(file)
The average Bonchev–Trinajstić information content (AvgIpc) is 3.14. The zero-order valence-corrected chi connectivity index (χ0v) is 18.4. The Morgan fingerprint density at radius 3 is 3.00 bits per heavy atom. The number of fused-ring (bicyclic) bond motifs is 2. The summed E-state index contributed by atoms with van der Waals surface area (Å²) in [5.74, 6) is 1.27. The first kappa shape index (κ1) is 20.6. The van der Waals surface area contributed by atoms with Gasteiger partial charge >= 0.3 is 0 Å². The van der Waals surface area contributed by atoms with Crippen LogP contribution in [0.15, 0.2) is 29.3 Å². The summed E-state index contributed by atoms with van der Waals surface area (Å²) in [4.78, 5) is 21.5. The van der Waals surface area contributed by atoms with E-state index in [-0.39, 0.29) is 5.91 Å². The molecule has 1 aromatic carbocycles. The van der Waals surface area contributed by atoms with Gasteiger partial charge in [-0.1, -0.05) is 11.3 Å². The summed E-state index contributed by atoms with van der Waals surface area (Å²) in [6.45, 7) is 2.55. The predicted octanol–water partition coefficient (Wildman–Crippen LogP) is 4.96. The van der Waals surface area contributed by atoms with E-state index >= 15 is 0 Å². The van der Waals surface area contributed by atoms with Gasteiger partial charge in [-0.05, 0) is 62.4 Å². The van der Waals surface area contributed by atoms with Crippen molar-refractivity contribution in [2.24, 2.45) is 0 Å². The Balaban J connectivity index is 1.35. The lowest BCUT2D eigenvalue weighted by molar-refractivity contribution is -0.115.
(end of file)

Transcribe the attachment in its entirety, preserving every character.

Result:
The average Bonchev–Trinajstić information content (AvgIpc) is 3.14. The zero-order valence-corrected chi connectivity index (χ0v) is 18.4. The Morgan fingerprint density at radius 3 is 3.00 bits per heavy atom. The number of fused-ring (bicyclic) bond motifs is 2. The summed E-state index contributed by atoms with van der Waals surface area (Å²) in [5.74, 6) is 1.27. The first kappa shape index (κ1) is 20.6. The van der Waals surface area contributed by atoms with Gasteiger partial charge >= 0.3 is 0 Å². The van der Waals surface area contributed by atoms with Crippen LogP contribution in [0.15, 0.2) is 29.3 Å². The summed E-state index contributed by atoms with van der Waals surface area (Å²) in [4.78, 5) is 21.5. The van der Waals surface area contributed by atoms with E-state index in [-0.39, 0.29) is 5.91 Å². The molecule has 1 aromatic carbocycles. The van der Waals surface area contributed by atoms with Gasteiger partial charge in [-0.1, -0.05) is 11.3 Å². The summed E-state index contributed by atoms with van der Waals surface area (Å²) in [6.45, 7) is 2.55. The predicted octanol–water partition coefficient (Wildman–Crippen LogP) is 4.96. The van der Waals surface area contributed by atoms with E-state index >= 15 is 0 Å². The van der Waals surface area contributed by atoms with Gasteiger partial charge in [-0.05, 0) is 62.4 Å². The van der Waals surface area contributed by atoms with Crippen molar-refractivity contribution in [2.24, 2.45) is 0 Å². The Balaban J connectivity index is 1.35. The lowest BCUT2D eigenvalue weighted by molar-refractivity contribution is -0.115.